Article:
Asp Breastfeeding

It is recommended to breastfeed exclusively for six months and then while introducing to other food sources extend it to twelve months. In this duration most mothers will need help of some sort of medication, It could be for short term like could and flue or it could be something chronic like Arthritis or Diabetes and here comes the question of safety of medication in use. In this post we will figure out what is Asp and whether its safe to use Asp while nursing or not.

What is Asp used for?


For temporary relief of symptoms of cough with expectoration and dyspepsia, ill effects of melons, water and dried fruits, thick yellow ropy mucous secretions.

Is Asp usage safe while breastfeeding? If a lactating mother is using it can there be any effect on growth or development of infant?

Asp safe while breastfeeding
FDA does not regulate Asp. There is no credible study done on safety of Asp while breastfeeding, Same holds truth for almost all homeopathic medicines however homeopathic medicines go through a process called potentisation. In potentisation homeopathic preparation goes through repeated dilution and shaking. Homeopaths state that repeated dilution and shaking helps the body to heal naturally. Due to extreme dilution of active ingredients homeopathic medicines are mostly safe in breastfeeding, Hence we can consider Asp as safe to use while breastfeeding.. Below we have provided analysis of its active ingredients. Safety rating of ingredients holds truth for herbal product but may not apply for homeopathic diluted drugs.

Asp Breastfeeding Analsys


Echinacea angustifolia while Breastfeeding

Low Risk

CAS Number: 84696-11-7

Plant that is widely used even during pregnancy and breastfeeding. Because a lack of toxicity with an appropriate dose and moderate consumption it should be compatible with breastfeeding. The roots and aerial summits are used. It contains polysaccharides, essential oil, flavonoids, pyrrolizidine alkaloids among others. Unproven effects: immune stimulant, wound healing, anti-inflammatory. Indications are: common cold, bronchitis, skin lesions.Roots and aerial summits are used. It contains polysaccharides, essential oil, flavonoids, pyrrolizidine alkaloids ... Unproven effects: immune stimulant, wound healing, anti-inflammatory. Indications according to Commission E of German Ministry of Health: common cold, bronchitis, skin lesions. Contrary to the European Scientific Cooperative on Phytotherapy (ESCOP), the European Medication Agency does not recommend usage in younger than 12 years (allergy risk). Avoid using for longer than 8 weeks (risk for leukopenia)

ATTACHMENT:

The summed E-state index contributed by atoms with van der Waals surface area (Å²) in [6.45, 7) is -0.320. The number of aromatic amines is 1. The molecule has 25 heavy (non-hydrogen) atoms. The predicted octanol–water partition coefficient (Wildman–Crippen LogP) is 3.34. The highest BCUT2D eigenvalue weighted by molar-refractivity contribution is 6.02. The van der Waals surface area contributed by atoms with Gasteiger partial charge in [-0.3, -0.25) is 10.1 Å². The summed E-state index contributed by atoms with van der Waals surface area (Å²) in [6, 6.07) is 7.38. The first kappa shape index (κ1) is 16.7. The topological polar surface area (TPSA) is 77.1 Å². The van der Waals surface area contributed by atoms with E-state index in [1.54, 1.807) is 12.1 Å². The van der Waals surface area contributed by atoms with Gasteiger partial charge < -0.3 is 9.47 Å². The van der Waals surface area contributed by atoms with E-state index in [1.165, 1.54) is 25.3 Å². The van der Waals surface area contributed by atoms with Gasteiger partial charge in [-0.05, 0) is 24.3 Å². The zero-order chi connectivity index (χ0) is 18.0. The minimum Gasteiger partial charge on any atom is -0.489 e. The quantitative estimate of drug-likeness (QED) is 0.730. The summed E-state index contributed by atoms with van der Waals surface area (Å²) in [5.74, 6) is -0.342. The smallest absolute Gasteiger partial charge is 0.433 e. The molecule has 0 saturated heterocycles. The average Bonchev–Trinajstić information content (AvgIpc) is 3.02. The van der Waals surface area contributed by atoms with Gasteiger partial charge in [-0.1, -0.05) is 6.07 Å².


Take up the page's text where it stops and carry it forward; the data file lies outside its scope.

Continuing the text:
Arsenic trioxide while Breastfeeding

Dangerous

Used in the treatment of promyelocitic leukemia in adults.

Bryonia alba root while Breastfeeding

Low Risk

Climbing plant. The female inflorescences or flower tips are used.It contains phloroglucinols, estrogenic, quercetin, kaempferol, tannins, phenolic acids essential oil and flavonoids. One of its components, 8-prenylnaringenin (8-PN) is the most powerful phytoestrogen known. Properties that are attributed: hypnotic, sedative, orexigenic.It is used as a flavoring and stabilizer of the beer.Indications German Commission E Ministry of Health, EMA and ESCOP: insomnia, nervousness, anxiety There is no scientific evidence showing an improvement in milk production.A possible estrogenic effect may be a decrease in milk production.The best galactogogue is a frequent and on-demand breastfeeding along with proper technique. During breastfeeding its consumption should be moderate or occasional.

Colchicum autumnale bulb while Breastfeeding

Low Risk

CAS Number: 64-86-8

It is used for treatment of Gout, Familial Mediterranean Fever. As well as for other conditions like Amyloidosis, Behçet's Syndrome, Pericarditis, Primary Biliary Cirrhosis and Pyoderma gangrenosum. It is excreted in breast milk in quantities that differ according to different published studies, from no clinically significant in some, until being important in others, but there have been no problems in infants whose mothers were treated, even after months, with undetectable plasma levels in these infants. The concomitant use of macrolide antibiotics and fruit juices (both the mother and the infant) , especially grape-fruit, is not recommended since they may interfere with bile excretion and greatly increase toxicity. The American Academy of Breastfeeding rates it as compatible with breastfeeding. List of Essential Medicines of WHO (2002): compatible with breastfeeding

Sodium sulfate while Breastfeeding

Safe

CAS Number: 7727-73-3

Osmotic laxatives are often used to cleanse the bowel before medical procedures.They base their action on the very little or nothing they are absorbed and by this means forcing the water to enter the intestine with the result of watery diarrhea. At latest update no published data on excretion into breast milk were found. Another laxative with similar estructure which is Sodium Picosulfate (see specific info) is not excreted into breast milk Be aware of drinking enough fluids to avoid dehydration of the nursing mother who is already loosing water by producing about 1 liter of milk a day.

Silicon dioxide while Breastfeeding

Safe